‘For the kingdom of heaven is like a landowner who went out early in the morning to hire workers for his vineyard. 2 He agreed to pay them a denarius[a] for the day and sent them into his vineyard.3 ‘About nine in the morning he went out and saw others standing in the market-place doing nothing. 4 He told them, “You also go and work in my vineyard, and I will pay you whatever is right.” 5 So they went.He went out again about noon and about three in the afternoon and did the same thing. 6 About five in the afternoon he went out and found still others standing around. He asked them, “Why have you been standing here all day long doing nothing?” 7 ‘“Because no one has hired us,” they answered. ‘He said to them, “You also go and work in my vineyard.” 8 ‘When evening came, the owner of the vineyard said to his foreman, “Call the workers and pay them their wages, beginning with the last ones hired and going on to the first.”9 ‘The workers who were hired about five in the afternoon came and each received a denarius. 10 So when those came who were hired first, they expected to receive more. But each one of them also received a denarius. 11 When they received it, they began to grumble against the landowner. 12 “These who were hired last worked only one hour,” they said, “and you have made them equal to us who have borne the burden of the work and the heat of the day.” 13 ‘But he answered one of them, “I am not being unfair to you, friend. Didn’t you agree to work for a denarius? 14 Take your pay and go. I want to give the one who was hired last the same as I gave you. 15 Don’t I have the right to do what I want with my own money? Or are you envious because I am generous?” 16 ‘So the last will be first, and the first will be last.’ Matthew 20:1-16
The Basic Bible Truth
Jesus, the greatest teacher the world has ever known, taught the general public using parables exclusively. In this parable, commonly known as the Parable of the Workers in the Vineyard, are several truths here to be seen for the Christian. First, God is very fair and generous. Second, He expects us to work. He has a job for each of us to do. Thirdly, He came looking for us. He did not just put up a help wanted sign and wait for us to come around. God is actively involved in all of our lives. And maybe most importantly we learn from this parable that God is sovereign. He does what He chooses. He is not bound by our expectations or wishes.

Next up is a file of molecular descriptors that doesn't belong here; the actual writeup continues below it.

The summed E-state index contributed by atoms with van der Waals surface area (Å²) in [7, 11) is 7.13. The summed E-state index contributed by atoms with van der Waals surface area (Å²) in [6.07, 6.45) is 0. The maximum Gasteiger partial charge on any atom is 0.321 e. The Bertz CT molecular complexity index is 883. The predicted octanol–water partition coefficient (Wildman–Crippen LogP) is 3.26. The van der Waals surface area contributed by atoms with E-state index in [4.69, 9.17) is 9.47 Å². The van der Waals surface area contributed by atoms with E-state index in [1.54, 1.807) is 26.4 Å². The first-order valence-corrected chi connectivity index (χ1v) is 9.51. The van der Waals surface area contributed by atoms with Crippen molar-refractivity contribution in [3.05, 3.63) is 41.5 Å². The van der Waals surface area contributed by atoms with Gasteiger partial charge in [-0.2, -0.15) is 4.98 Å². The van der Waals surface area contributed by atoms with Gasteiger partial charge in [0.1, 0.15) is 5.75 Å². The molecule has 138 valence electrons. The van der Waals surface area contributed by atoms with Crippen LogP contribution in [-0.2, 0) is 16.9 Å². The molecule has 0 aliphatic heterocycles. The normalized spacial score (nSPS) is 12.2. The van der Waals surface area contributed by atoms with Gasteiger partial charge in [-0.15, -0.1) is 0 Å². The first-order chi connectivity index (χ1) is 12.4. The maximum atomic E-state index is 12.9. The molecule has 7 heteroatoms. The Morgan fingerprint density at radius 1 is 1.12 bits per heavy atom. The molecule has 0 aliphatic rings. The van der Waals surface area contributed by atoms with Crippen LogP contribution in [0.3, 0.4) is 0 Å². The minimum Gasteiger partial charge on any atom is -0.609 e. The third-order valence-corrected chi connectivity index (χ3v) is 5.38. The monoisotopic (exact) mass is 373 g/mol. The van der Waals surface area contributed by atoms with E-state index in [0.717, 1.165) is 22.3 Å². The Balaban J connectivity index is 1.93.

A Large Storage Container Filled Beanie Babies A Second Empty Container A Timer Some Cash
COTSA is an acronym for Celebration Of The Stuffed Animals. It is a made up holiday divided into three parts. The FOTSA, MOTSA, and PFTMOTSA. FOTSA stands for the “Finding of the stuffed animals.” The MOTSA refers to the “Moving of the stuffed animals.” And the PFTMOTSA is known as the “Paying for the moving of the stuffed animals.” I typically hand out a job application form to those who wish to apply for the job of MOTSA, as it is a paid position. The form has some absolutely ridiculous questions on it that I simply use to work my way to “a hire.” The job typically is advertised as paying $14 per hour. But I do not give a job description until I have picked my MOTSA. That is when I inform them of their duties. They are to carry the Beanie Babies from one container to the other, taking plenty of time to allow them to enjoy the trip and get a breath of fresh air. After all, they have been cooped up in that container for years. Picking a person who will be outgoing enough to relish this job helps a lot. The runner up is also chosen, though at this time not hired. They are informed that they will only be hired if for some reason the MOTSA cannot fulfill their duties as MOTSA.
We begin the COTSA. I introduce each component as we get to it.
The FOTSA: I have taken care of this earlier when I found the container at my house.